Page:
Eyes Wide Open
Marie Claire - US|October 2018
Eyes Wide Open

She Went From Ingenue To Serious Dramatic Actress (And Has An Oscar And An Emmy To Prove It). In Next Month’s Drama Boy Erased, Nicole Kidman Brings Her Signature Humanity And Heart.

Brooke Hauser
NICOLE Kidman and her husband, the country music star Keith Urban, like to play a little game. Say they’re talking about a guitarist: “When I say to him, ‘What kind of guitarist is that person?’ we do this,” she says, patting her head, patting her heart, and then motioning …downward. “Head, heart, or—” she cocks an eyebrow. “It’s a great way to describe different artists, right?”

It is. And it also begs a question: What kind of artist is she? “Well, I always say I’m a pretty even mix, but I’m probably dominated by that,” she says, with one hand over her heart. “If you don’t come from a feeling place, you just end up with an enormous amount of technique.

“I have this,” she says, tapping her head again, “but that can be overruled. It fluctuates too. I have a strong sexuality. It’s a huge part of who I am and my existence.”

Anyone who has seen Kidman in HBO’s hit series Big Little Lies has witnessed all three elements at play, but off screen her sexuality also manifests in more innocent ways, like when she sees her husband—who crashes our interview at Noshville Delicatessen in Nashville, where the couple has lived since they married in 2006. “Excuse me,” Urban says, approaching the booth. “Can I clear these dishes for you?” Kidman beams and pulls him down next to her. They eat here often enough that the burgundy-haired hostess, Linda, barely bats an eye when they enter but can’t help exhaling dreamily when they leave: “I could stare at him all day long. He’s just the most beautiful man!”

As for Kidman, on this sticky day, she seems to exist in a different climate, wearing her pale-blond curls swept up at the nape of her neck and a charcoal blazer despite the heat. If the other diners have noticed a movie star eating among them, they aren’t doing anything about it, which is one reason why Kidman loves living here. It’s hardly a quiet city—on any given day, the streets are filled with tourists and Pedal Taverns powered by drunk bachelorettes—but it isn’t crawling with paparazzi, like L.A. or New York. It is crawling with country-music stars, many of whom like this particular diner. “You have Vince Gill, who comes every day,” Kidman says, forking some fruit. “He’s usually here for breakfast, so I thought I’d see him.”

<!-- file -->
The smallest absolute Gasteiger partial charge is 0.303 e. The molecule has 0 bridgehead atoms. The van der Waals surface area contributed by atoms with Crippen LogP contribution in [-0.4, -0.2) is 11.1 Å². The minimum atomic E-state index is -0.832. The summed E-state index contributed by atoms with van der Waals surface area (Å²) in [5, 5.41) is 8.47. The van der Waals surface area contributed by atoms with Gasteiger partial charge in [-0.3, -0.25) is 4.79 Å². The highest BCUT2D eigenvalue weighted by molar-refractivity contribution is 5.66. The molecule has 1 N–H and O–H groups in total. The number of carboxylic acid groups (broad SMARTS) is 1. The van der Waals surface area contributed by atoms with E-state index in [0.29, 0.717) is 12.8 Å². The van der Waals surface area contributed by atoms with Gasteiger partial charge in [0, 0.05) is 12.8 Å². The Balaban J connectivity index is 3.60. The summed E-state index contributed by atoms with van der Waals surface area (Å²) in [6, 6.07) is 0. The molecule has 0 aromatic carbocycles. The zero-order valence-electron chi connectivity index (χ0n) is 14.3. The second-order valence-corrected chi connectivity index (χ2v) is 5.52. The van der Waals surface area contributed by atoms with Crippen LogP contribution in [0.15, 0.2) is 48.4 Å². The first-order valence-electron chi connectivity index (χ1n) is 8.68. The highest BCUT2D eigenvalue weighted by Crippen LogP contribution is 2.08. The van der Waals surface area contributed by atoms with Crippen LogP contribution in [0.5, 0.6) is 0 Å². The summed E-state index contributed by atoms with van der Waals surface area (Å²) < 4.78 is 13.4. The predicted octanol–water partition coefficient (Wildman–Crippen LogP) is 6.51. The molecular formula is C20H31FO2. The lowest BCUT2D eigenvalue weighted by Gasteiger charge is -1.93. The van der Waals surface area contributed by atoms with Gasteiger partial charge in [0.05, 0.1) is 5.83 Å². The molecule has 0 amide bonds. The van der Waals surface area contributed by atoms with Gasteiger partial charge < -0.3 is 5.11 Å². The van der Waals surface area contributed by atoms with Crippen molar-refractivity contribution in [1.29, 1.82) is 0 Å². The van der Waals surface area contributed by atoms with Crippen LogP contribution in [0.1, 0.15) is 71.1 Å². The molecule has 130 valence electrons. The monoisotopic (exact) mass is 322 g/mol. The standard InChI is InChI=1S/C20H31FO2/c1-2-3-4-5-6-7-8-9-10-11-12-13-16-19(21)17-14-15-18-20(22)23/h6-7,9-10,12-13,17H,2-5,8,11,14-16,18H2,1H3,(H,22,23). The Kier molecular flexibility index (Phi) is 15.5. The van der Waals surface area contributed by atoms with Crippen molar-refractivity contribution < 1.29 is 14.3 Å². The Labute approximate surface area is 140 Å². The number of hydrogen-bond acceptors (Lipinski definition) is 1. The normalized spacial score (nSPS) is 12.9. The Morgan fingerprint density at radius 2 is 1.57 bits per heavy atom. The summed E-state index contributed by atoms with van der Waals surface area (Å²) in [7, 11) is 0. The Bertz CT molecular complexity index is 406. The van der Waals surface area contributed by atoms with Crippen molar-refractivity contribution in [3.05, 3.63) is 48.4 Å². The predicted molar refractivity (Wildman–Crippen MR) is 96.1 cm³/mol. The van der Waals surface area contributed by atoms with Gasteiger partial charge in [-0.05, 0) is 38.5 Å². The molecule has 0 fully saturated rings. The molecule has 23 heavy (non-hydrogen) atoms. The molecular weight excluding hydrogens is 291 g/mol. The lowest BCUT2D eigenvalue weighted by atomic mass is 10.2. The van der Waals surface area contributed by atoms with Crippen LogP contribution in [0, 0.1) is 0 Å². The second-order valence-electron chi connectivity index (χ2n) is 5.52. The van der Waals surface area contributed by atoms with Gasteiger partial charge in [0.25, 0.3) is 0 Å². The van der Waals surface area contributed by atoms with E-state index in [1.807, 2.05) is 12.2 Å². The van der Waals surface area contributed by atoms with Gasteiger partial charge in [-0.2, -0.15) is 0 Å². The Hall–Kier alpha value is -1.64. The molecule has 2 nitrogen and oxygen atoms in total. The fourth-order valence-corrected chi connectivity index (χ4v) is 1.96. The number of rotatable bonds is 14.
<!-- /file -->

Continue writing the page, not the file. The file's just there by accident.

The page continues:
Kidman now considers Nashville her hometown and her two daughters with Urban, 10-year-old Sunday Rose and seven-year-old Faith Margaret, Nashvillians. (For souvenir shopping, Kidman recommends a place downtown where one daughter got her first pair of pink cowboy boots.) The family home has a recording studio for Urban. Kidman used it herself while singing on Keith’s 2017 track “Female.” “I was eating breakfast and went down in my pajamas,” she says. “Yeah, I’ll do anything for him.

“I have a very sort of quiet life, I suppose,” she adds. “I try to live a soulful, artistic life.” That means “trying to raise my daughters in a really conscious, present way. Time becomes so precious as you get older,” she elaborates. It also means signing on to projects that resonate with her deeply. “I mean, I feel probably more now than I ever have. I’m incredibly sensitive to the world and to the way in which we’re all navigating together as people. Artistically, I can make statements.”

Statements like “Love is love”—the message of her new film Boy Erased (out November 2), directed by Joel Edgerton and based on Garrard Conley’s 2016 memoir about being a Baptist pastor’s son (played by Lucas Hedges) who is pressured to undergo gay conversion therapy in Arkansas. Kidman plays his torn mother; Russell Crowe plays his intolerant father.

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October 2018